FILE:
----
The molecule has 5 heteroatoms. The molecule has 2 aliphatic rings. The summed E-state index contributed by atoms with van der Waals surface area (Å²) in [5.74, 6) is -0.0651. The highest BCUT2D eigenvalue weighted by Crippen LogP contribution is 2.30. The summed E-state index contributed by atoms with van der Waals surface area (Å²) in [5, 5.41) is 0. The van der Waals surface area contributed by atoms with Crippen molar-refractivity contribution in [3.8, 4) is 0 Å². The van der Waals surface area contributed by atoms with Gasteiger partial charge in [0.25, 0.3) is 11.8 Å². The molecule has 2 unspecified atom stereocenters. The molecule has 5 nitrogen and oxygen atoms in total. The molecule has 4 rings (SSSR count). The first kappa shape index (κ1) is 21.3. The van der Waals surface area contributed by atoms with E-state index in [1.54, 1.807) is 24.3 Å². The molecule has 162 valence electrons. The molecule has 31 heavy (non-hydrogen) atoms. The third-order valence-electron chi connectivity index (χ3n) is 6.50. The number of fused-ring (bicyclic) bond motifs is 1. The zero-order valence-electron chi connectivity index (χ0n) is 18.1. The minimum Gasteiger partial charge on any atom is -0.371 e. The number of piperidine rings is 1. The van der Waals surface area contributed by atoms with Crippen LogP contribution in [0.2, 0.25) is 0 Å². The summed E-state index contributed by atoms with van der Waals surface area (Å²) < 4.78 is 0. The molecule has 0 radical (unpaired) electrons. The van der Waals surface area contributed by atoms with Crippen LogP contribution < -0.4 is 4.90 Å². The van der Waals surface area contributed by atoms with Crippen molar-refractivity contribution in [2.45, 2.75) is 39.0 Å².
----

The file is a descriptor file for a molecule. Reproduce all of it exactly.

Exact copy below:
The molecule has 5 heteroatoms. The molecule has 2 aliphatic rings. The summed E-state index contributed by atoms with van der Waals surface area (Å²) in [5.74, 6) is -0.0651. The highest BCUT2D eigenvalue weighted by Crippen LogP contribution is 2.30. The summed E-state index contributed by atoms with van der Waals surface area (Å²) in [5, 5.41) is 0. The van der Waals surface area contributed by atoms with Crippen molar-refractivity contribution in [3.8, 4) is 0 Å². The van der Waals surface area contributed by atoms with Gasteiger partial charge in [0.25, 0.3) is 11.8 Å². The molecule has 2 unspecified atom stereocenters. The molecule has 5 nitrogen and oxygen atoms in total. The molecule has 4 rings (SSSR count). The first kappa shape index (κ1) is 21.3. The van der Waals surface area contributed by atoms with E-state index in [1.54, 1.807) is 24.3 Å². The molecule has 162 valence electrons. The molecule has 31 heavy (non-hydrogen) atoms. The third-order valence-electron chi connectivity index (χ3n) is 6.50. The number of fused-ring (bicyclic) bond motifs is 1. The zero-order valence-electron chi connectivity index (χ0n) is 18.1. The minimum Gasteiger partial charge on any atom is -0.371 e. The number of piperidine rings is 1. The van der Waals surface area contributed by atoms with Crippen LogP contribution in [0.2, 0.25) is 0 Å². The summed E-state index contributed by atoms with van der Waals surface area (Å²) < 4.78 is 0. The molecule has 0 radical (unpaired) electrons. The van der Waals surface area contributed by atoms with Crippen LogP contribution < -0.4 is 4.90 Å². The van der Waals surface area contributed by atoms with Crippen molar-refractivity contribution in [2.45, 2.75) is 39.0 Å².